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cor. 2. Hence parallels are cut proportionally by diverging lines.
PROP. III. PROB.
To find a fourth proportional to three given straight lines.
Let A, B, and C be three straight lines, to which it is required to find a fourth proportional. Draw the diverging lines DG and DH, make DE equal is to A, DF to B, and DG to CH- I-II C, join EF, and through G
draw (I. 23.) GH parallel to I.
C. For the diverging lines DG and DH are cut proportionally by the parallels EF and GH (VI. 1.), or DE: DF ; : DG : DH, that is, A : Br: : C : DH. Cor. If the mean terms B and C be equal, it is obvious that DG will become equal to DF, and that DH will be found a third proportional to the two given terms A and B.
PROP. Iv. PROB.
To cut a given straight line into segments, which shall be proportional to those of a divided,
straight line. M
Let AB be a straight line, which it is required to cut into segments proportional to those of a given divided straight line.
Draw the diverging line AC, and make AD, DE, and EC, equal respectively to the segments of the divided line, join CB, and draw EG and DF parallel to it (I. 23.) and meeting AB in G and F; AB is cut in those points proportionally to the segments of AC.
For the parallels DF, EG, and CB must cut the diverging lines AB and AC proportionally (VI. 1.), or AF: FG : ; AD: DE, and FG : GB ; ; DE: EC.
PROP. V. PROB.
To cutoff the successive parts of a given straight line.
Let AB be a straight line, from which it is required to cut off successively the half, the third, the fourth, the fifth, &c.
On AB describe (I. 23.) the rhomboid ABCD, and through E, the intersection of its diagonals AC and BD, draw EF parallel to AD, join DF, and through G, where it cuts AC, draw GH likewise parallel to AD, again join DH and draw the parallel IK, and so repeat the operation: Then will AF be the half of AB, AH the third, AK the fourth, and AM the fifth part of it.
The triangles AED and CEB are equal (I.20), since
they have (I.23.) the angles DAE and ADE equal to BCE and CBE, and the interjacent sides AD and CB (I. 26.) likewise equal; and therefore DE=EB. But AD and EF being parallel, DE: EB:: AF : FB(VI.1.); whence (V.4.) AF=FB, or AF is the half of AB. And AD and EF being intercepted parallels, AD : EF; ; AB : BF (VI. 2.); consequently, since AB is double of BF, AD is likewise double of EF (V. 5.).—Again, the I} C diverging lines AGE and DGF are proportional to the intercepted parallels AD and EF (VI. 2.), or AD : EF : : AG : GE ; and GH being parallel to EF, AG : GE : : AH : HF (VI. 1.), whence AD : EF: : AH : HF; but AD was shown to be double of EF, wherefore AH is double of HF (V. 5.), or AH is two-thirds of AF, or of the half of AB, and is consequently the third part of the whole AB. Now, since AF: HF: ; AD : GH, (VI.2) and AFis triple of HF, it is evident that AD is triple of GH; but AD : GH :: AI : IG :: AK : KH, and, AD being triple of GH, AK must also be triple of KH; or AK is three-fourths of AH, which was proved to be the third of AB, whence the segment AK is the fourth part of the whole line A.B. By a like process, it is shown that AM is the fifth part of AB. Cor. This construction likewise exhibits other portions of the line AB. For, since AF is the half, and AH the third, their difference FH must be the sixth part. Again, AH and AK being the third and fourth parts, the interval HK is the twelfth. In like manner, it is shown that KM is the twentieth part of AB. -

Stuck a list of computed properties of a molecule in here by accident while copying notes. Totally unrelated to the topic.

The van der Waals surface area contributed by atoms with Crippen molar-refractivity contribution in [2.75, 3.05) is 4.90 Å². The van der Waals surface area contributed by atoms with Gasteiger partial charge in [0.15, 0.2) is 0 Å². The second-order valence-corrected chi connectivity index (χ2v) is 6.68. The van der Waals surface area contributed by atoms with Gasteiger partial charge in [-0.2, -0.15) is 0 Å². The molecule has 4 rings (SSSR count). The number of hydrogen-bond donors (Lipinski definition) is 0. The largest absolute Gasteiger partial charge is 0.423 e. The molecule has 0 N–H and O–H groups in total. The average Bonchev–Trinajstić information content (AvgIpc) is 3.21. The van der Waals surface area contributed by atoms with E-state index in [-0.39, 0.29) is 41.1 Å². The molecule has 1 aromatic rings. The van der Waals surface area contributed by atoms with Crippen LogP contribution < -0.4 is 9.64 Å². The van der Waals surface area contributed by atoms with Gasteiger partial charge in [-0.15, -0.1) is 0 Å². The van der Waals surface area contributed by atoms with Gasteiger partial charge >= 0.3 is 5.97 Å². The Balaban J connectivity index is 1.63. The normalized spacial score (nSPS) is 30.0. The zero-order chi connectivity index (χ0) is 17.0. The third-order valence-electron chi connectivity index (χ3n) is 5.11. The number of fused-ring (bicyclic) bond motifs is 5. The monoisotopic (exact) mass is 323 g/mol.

PROP. VI. PROB.
To divide a straight line harmonically, and in a given ratio.
Let AB be a straight line, which it is required to cut harmonically, in the ratio of K to L.
Through A draw the diverging line AC, and produce it both ways till AC and AD be each equal to K, make
CB, draw EF parallel | I. |
DF cutting AB in H; the straight line AB is divided harmonically in the points H and G, such that K: L:: AB : BG : : AH : HG.
For the parallels AC TX and GF, being intercepted by the diverging lines AB and CB, AC: GF :: AB: BG (VI. 2.). Again, the diverging lines AG and DF are cut by the parallels AD and FG, whence (VI. 2.) AD or AC: GF : : AH : HG. Wherefore, AB : BG : : AH : HG; and each of these ratios is the same as that of AC or AD to GF, or that of K to L.
Cor. Hence AG is divided, internally in H and externally in B, in the same ratio. In like manner, BH is divided proportionally, by an external and internal section in A and G; for AB : BG : : AH : HG, and alternately AB : AH : ; BG : HG,
PROP. VII. THEOR.
If a straight line be divided internally and externally in the same ratio, half the line is a mean proportional between the distances of the middle from the two points of unequal section.
Let the straight line AB be divided in the same ratio, internally and externally in C and D, and also be bisected in E; the half EB is a mean proportional between EC and . ED, or EC: EB :: EB : ED. For since AC : CB :: AD : DB, by mixing and inversion AC–CB: AC+CB: ; AD–DB : AD+DB, that is, 2EC : AB :: AB : 2ED, and, halving all the terms of the analogy, (V. 3.) EC: EB :: EB : ED. Cor. Hence if a straight line be cut internally and exter- o mally in the same ratio, the square of the interval between the points of section is equivalent to the difference between the rectangles under the internal and external segments. For (II. 17.) AD.DB=ED"—EB”, and AC.CB=EB*— EC*; consequently AD.DB–AC.CB = ED*—2EB*-iEC*, or (V. 6. and VI, 7.) ED*—2ED.EC+EC", which (II. 16.) is the square of ED–EC or of CD.
PROP. VIII. THEOR.
If diverging lines divide a straight line harmo- mically, they will cut every intercepted straight line also in harmonic proportion.